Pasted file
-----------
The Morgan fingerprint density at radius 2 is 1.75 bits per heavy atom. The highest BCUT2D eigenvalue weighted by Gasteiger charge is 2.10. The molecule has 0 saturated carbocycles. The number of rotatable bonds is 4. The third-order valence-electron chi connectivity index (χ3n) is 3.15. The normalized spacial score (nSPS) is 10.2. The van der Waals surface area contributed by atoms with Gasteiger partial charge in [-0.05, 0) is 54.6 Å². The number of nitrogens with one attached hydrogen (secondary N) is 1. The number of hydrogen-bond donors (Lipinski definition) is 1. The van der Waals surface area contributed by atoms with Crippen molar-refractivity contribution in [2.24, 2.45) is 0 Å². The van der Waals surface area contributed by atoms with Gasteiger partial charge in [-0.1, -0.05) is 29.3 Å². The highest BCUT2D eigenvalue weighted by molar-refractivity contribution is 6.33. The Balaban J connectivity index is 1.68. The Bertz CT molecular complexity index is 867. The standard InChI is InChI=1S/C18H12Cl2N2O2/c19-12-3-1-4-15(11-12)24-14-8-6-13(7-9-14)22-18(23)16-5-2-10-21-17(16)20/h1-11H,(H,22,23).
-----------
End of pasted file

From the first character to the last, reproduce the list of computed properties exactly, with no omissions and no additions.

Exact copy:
The Morgan fingerprint density at radius 2 is 1.75 bits per heavy atom. The highest BCUT2D eigenvalue weighted by Gasteiger charge is 2.10. The molecule has 0 saturated carbocycles. The number of rotatable bonds is 4. The third-order valence-electron chi connectivity index (χ3n) is 3.15. The normalized spacial score (nSPS) is 10.2. The van der Waals surface area contributed by atoms with Gasteiger partial charge in [-0.05, 0) is 54.6 Å². The number of nitrogens with one attached hydrogen (secondary N) is 1. The number of hydrogen-bond donors (Lipinski definition) is 1. The van der Waals surface area contributed by atoms with Crippen molar-refractivity contribution in [2.24, 2.45) is 0 Å². The van der Waals surface area contributed by atoms with Gasteiger partial charge in [-0.1, -0.05) is 29.3 Å². The highest BCUT2D eigenvalue weighted by molar-refractivity contribution is 6.33. The Balaban J connectivity index is 1.68. The Bertz CT molecular complexity index is 867. The standard InChI is InChI=1S/C18H12Cl2N2O2/c19-12-3-1-4-15(11-12)24-14-8-6-13(7-9-14)22-18(23)16-5-2-10-21-17(16)20/h1-11H,(H,22,23).